Community First: Newcomers Learn that a Sense of Community is Top Priority in Biddleville

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Travis and Victoria Bell moved into the Biddleville neighborhood back in August 2017. Back then they did not know that they were moving into a neighborhood that made it a top priority to create a sense of community. When looking for a house, for the Bells, the appeal of West End homes was their proximity to Uptown and that the style of homes offered were not starter home designs. West End offered homes that people could grow into over time. When moving in, the Bells were pleasantly surprised to find the neighborhood had a strong sense of community. ”I really love the community feel that we have here. I had no idea I was getting that when I moved here. I think some of our friends that have just started to buy houses too have moved into other areas and they don’t really interact with their neighbors or have a community vibe, but we do. Our neighbors are very involved,“ said Victoria. This community vibe stood out to Travis too. He enjoys living in a place where he can go for an evening walk and have a conversation with half a dozen different people.

 

Before moving into the neighborhood the Bells felt some apprehension about moving to the West End, but within a week it faded away. The neighborly welcome they received made them feel comfortable quickly. Victoria explained, “Everybody says ‘Hi.’ Everybody is super friendly. There is a ‘front porch culture’ here, which is really cool. People are sitting on their front porches and when we are walking by they make conversation.” Travis added, “Just walking through the neighborhood. There are people smiling and people waving. There is almost an instantaneous feeling of belonging.” Beyond the waving and small talk, some neighbors even opened their doors to the newcomers and invited them over for dinner when they first moved into the neighborhood.

 

Getting to know their neighbors is something the Bells enjoy. With such a diverse neighborhood, finding points of commonality help to continue to build a sense of community. “We have a diverse set of neighbors and it actually makes our neighborhood a lot more fun. It is even to the point our friends notice it when they come to visit and we talk to them about it,” said Victoria. In Biddleville, the Bells observed diversity in age, race, sexual orientation, education, socioeconomic status, and time of residency. The key to finding points of commonality is getting involved in the neighborhood by joining the board and attending community organized events. The board and the community events bring a wide range of people with different backgrounds together to work on the common goal of enhancing the neighborhood.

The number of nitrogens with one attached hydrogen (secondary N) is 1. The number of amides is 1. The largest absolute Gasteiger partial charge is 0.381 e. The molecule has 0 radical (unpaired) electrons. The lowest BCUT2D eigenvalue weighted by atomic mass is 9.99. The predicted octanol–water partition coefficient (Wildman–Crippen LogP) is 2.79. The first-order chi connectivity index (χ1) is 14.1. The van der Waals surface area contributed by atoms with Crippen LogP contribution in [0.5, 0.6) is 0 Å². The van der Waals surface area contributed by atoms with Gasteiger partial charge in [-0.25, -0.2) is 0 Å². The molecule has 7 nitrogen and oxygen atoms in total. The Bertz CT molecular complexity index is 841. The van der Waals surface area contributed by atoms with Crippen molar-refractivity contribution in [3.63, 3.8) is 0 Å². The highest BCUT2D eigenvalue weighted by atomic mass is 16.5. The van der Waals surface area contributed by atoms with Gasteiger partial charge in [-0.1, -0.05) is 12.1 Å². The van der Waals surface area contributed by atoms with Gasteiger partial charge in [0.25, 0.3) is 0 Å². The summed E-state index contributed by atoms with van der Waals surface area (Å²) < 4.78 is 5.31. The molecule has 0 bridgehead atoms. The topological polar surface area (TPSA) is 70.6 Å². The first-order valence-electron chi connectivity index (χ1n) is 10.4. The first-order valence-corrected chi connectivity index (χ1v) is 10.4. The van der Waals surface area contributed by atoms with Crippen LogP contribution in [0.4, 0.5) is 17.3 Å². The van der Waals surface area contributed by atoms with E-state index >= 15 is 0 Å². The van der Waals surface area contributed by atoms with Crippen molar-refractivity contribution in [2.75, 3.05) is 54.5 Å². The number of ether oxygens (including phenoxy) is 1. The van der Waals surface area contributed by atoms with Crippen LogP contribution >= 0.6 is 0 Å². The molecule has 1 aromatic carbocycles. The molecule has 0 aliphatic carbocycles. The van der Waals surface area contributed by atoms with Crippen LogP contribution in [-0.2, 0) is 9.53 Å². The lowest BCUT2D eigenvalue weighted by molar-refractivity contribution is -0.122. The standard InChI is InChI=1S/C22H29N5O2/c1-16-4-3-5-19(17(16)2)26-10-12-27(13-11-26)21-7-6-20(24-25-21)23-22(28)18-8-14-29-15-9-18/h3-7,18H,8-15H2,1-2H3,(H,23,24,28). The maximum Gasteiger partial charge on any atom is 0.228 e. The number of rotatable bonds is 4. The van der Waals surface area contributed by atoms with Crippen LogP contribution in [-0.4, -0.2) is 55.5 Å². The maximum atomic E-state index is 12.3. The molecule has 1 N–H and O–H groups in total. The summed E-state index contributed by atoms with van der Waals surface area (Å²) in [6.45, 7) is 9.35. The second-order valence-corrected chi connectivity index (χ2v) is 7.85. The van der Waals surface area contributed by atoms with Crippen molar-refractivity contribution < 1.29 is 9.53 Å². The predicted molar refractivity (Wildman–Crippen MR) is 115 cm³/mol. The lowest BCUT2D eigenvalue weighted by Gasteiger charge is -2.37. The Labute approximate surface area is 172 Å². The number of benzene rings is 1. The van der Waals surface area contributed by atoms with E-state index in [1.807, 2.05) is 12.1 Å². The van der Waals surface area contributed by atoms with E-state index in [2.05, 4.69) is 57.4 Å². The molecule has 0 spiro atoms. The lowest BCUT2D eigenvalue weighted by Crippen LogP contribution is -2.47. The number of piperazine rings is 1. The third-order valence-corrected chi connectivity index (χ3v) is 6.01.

The chance to get to know more neighbors with diverse backgrounds was a key factor in Travis getting involved on the board. Travis explained, “I just started joining board meetings without being an official board member very quickly. I helped drive some initiatives for the neighborhood.” He continued, “I never expected to just be able to come into a place and really jump in, get involved, and try to have a neighborhood impact. It is something I have always wanted to do, but I thought it was a lot harder than it was. But here in Biddleville the sentiment is if you are interested in joining the community and making it better, whatever better means, come join. So that’s what we’ve done.”

 

The Bells not only joined the board, but they also join in at community events like the annual Chilli Cook-Off and an upcoming neighborhood dinner. Victoria explained, “Everybody in the neighborhood is invited to those things. All of those different neighborhood events are key. I am excited to see more of those from our neighborhood going forward.” Community events like these are helping the residents mingle. It is helping to build up that sense of community that is so important to the West End.

 

After being in the West End for almost 2 years the Bells have learned a valuable lesson about living on the West side. Travis shared, “Anyone considering moving to the West End of Charlotte should be someone who is open to accepting the history of a place and being actively involved in growing a cohesive community. I am not saying you have to join the board, but you just have to be open to understanding its past and its future, and being actively involved in its present.”